He fails to address the fact that some of these many shots on enemy fighters might have been misses, and also fails to address the fact that fully automatic fire has been done away with in favor of 3 round bursts (and my son has told me they never used select fire anyway).  That’s reserved for the M249.  The M4 was never designed to be an area suppression weapon.

I could go on.  I’m a fan of the Stoner system, but whether you are or not isn’t really relevant to this assessment.  Technically, I find the paper to be a poor attempt to engage the technical aspects of shooting, gunsmithing, ballistics, the effect of twist rate in barrel design, the introduction of 75 – 77 grain bullets (or return to 55 gr. and away from the 62 gr.), the effect of barrel length changes (unfortunately, the decrease in length to 10.5″ and even less), the effect of hydrostatic shock, and issues of warfare.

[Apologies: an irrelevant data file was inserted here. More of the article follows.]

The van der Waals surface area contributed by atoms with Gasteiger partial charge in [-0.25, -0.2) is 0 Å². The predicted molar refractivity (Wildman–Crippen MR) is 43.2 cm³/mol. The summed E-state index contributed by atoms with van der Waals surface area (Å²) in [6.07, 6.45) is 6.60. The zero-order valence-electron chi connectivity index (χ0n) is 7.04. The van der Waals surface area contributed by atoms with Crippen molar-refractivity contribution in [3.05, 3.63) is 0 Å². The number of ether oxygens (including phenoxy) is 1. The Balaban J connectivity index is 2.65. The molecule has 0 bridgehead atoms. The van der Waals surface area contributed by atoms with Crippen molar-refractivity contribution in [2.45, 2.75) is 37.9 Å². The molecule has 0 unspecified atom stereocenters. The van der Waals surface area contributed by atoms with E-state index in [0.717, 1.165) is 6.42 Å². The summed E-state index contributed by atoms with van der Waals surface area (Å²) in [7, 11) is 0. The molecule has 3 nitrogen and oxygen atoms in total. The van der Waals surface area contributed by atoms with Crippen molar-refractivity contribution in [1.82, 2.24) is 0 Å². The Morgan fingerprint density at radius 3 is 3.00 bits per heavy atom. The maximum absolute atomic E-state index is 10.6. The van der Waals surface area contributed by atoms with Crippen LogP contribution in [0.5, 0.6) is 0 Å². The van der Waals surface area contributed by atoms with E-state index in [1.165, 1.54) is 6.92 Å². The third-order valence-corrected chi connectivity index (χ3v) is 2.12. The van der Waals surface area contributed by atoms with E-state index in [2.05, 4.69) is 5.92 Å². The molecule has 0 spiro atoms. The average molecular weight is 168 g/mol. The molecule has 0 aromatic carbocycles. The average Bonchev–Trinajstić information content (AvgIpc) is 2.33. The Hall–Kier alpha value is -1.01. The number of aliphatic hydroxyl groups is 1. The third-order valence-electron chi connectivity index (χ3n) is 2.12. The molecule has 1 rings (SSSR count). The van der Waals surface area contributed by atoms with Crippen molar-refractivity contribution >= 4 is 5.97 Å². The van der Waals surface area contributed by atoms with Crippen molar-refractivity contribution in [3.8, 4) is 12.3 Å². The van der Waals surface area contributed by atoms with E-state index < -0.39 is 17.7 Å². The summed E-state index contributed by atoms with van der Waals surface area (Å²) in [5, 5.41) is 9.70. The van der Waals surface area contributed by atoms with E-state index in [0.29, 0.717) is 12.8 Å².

But it’s linked, so read it if you want.  I missed this paper when it came out.  We’ve addressed small caliber lethality before.  It’s probably best if law professors stay way from engineering.

The bottom line is that arguing against the effectiveness of any given gun (even if it’s incorrect) is the wrong way to argue for access to it by the American public.

As to what constitutes a “weapon of war,” everything does.  I can supply documented evidence of the use of bolt action rifles, shotguns (Benelli M4s by the Marine Corps in Now Zad, Afghanistan), explosives, mines, bombs, gas, balloons, pigeons, knives, swords, bows and arrows, pistols, revolvers, sticks, rocks and spears.

What else is there?  I’m sure readers could add to this list.  The argument is retarded.

The Right To Armed Self-Defense In The Light Of Law Enforcement Abdication

BY Herschel Smith
3 weeks, 4 days ago

David Bernstein, University Professor and Executive Director, Liberty & Law Center, Antonin Scalia Law School, George Mason University, has a paper on this very subject.

In it, he begins well enough.

The individual right to keep and bear arms has two primary rationales. The first is to provide citizens with a means to oppose tyrannical government. The second is to provide citizens with a means to defend themselves, their loved ones, and their property from criminal aggression.